The first written record of Salt Island is on a map that Samuel de Champlain drew when he visited the “Islands Cape” (Cape Ann) in 1606. In his account he referred to it as a “Little rocky islet, very high on the coast” (Les Voyages 1607). In his 1616 description of New England, Captain John Smith referred to opportunities to make salt as an encouragement to English settlement:
Salt upon salt may assuredly be made; it not at the first in ponds or pans, yet til they be provided this may be used: then the ships may transport kine [cattle], horse, goats, coarse cloth, and such commodities as we want; by whose arrival may be made that provision of fish to fraught the ships that they stay not: and then if the sailors go for wages, it matters not. It is hard if this return defray not the charge: but care must be had [that] they arrive in spring, or else provision be made for them against the winter (Smith 1616, p. 32).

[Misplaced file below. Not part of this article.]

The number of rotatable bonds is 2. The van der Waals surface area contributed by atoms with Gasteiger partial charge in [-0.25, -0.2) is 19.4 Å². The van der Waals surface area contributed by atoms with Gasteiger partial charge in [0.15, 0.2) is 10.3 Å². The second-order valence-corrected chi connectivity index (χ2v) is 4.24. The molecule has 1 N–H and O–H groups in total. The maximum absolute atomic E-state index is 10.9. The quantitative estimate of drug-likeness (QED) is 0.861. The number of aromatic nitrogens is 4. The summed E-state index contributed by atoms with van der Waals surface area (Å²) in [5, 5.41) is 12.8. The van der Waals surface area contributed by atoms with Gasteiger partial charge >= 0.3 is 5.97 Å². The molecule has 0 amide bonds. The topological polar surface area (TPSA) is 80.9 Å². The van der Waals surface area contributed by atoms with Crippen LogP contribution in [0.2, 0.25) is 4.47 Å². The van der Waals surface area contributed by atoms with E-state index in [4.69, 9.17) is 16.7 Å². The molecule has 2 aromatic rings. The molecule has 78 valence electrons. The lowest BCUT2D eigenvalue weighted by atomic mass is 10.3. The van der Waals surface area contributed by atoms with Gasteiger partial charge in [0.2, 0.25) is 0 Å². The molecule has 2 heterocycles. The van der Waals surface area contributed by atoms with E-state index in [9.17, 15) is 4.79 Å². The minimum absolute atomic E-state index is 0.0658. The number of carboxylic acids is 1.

What Capt. Smith is saying is that successful settlement depended on making salt, because then the ships bringing settlers and their goods could drop them off in spring and immediately go fishing. With salt they could preserve their catches to sail back to England in the fall and sell the fish in Europe. The money they made on the fish would defray the cost of bringing the settlers. Otherwise, provisions would have to be made for the sailors to winter over. And this is exactly what happened in 1623 when John White’s Dorchester Company’s first expedition landed at
Fishermen’s Field. Half the sailors went fishing and home and half were left to winter over. Erecting a salt works and fish stages were the first priorities.